The City Magazine Since 1975

As Julian Wiles takes his final bow after 45 years as the founding director of Charleston Stage, the show goes on, stronger than ever

As Julian Wiles takes his final bow after 45 years as the founding director of Charleston Stage, the show goes on, stronger than ever
May 2023

Over a four-decade learning curve, Wiles and Charleston Stage have evolved together

Act 1, Scene 1

The year is 1976. It’s summer in Charleston—stifling and central air conditioning not yet a thing on the peninsula. Stage right, in a corner by the third-floor windows looking out on Church Street from the Dock Street Theatre, picture a hammock. Probably a mid-70s hippy-ish macramé type thing, the kind a 25-year-old fresh out of grad school, scrounging to make ends meet, would hang in his one-room flat in a musty old downtown building.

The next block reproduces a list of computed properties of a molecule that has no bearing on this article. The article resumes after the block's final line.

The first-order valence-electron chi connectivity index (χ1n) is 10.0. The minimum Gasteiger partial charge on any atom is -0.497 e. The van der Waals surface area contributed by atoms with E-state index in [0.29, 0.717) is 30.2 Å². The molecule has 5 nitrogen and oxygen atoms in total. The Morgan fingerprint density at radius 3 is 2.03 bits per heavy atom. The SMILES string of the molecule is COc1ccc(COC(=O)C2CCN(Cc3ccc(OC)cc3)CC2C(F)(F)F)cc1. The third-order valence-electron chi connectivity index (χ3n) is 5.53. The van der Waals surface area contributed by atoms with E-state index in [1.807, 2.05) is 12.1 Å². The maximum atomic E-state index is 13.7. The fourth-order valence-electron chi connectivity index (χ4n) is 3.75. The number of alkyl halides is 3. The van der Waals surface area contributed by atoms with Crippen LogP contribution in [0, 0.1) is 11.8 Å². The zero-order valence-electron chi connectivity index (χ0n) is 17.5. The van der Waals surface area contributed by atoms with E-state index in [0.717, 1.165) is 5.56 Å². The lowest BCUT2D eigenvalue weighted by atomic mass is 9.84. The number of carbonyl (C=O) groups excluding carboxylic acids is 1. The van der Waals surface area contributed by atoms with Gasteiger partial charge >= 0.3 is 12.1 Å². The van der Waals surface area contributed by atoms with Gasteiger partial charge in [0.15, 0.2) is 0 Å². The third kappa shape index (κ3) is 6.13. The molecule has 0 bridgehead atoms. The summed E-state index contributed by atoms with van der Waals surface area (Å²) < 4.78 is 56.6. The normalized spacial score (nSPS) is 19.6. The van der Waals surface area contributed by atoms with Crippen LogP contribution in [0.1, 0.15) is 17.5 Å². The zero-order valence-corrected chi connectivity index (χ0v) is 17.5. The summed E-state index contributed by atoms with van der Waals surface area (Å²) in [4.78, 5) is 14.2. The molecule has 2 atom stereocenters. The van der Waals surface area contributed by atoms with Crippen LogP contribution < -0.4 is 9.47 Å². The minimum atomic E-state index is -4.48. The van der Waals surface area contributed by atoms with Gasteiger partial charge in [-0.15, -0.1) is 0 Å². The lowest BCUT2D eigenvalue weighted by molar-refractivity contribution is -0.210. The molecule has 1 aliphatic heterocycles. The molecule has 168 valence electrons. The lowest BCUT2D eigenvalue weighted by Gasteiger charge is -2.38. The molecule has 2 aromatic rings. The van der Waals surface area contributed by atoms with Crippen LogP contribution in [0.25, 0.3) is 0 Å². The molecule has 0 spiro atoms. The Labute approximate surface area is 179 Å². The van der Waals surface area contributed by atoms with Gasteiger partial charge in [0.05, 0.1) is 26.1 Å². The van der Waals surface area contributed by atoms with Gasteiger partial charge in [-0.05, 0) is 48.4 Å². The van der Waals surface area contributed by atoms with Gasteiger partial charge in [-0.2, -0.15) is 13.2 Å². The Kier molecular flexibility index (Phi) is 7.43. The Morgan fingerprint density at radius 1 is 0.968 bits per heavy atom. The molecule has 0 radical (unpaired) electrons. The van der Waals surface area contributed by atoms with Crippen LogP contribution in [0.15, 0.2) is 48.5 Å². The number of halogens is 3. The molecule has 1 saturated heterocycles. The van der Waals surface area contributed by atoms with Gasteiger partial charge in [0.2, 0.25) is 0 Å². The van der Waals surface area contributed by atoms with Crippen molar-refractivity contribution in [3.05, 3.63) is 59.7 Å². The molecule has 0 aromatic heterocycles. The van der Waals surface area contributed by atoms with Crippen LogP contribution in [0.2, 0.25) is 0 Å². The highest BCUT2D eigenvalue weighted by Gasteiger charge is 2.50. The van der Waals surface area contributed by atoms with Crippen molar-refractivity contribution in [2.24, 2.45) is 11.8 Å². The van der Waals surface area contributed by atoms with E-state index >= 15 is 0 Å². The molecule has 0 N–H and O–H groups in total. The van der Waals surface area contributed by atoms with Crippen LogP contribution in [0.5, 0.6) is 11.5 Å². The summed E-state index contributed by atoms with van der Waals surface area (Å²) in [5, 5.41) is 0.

“Hard to believe, right? This was my first apartment when I moved back to Charleston after grad school at Chapel Hill,” says Julian Wiles, our one-time hammock hanger, who as founding director of Charleston Stage, the regional theater company in residence at the Dock Street, still more or less “lives” in this building. It’s hard to imagine this polished space (now restored and owned/managed by the City of Charleston)—its gleaming conference table, leather chairs, and stern portraits on the walls—with a mattress on the floor, boho tapestries tacked over the windows, and a makeshift kitchen in one corner. But “Charleston was a different place back then,” notes a now silver-tinged Wiles, his eyes still boyishly sparkly, slightly mischievous. “There were only a handful of restaurants, Spoleto was brand new—only a year old—and what counted as tourism season was house and garden tours in March and April, but that was it.”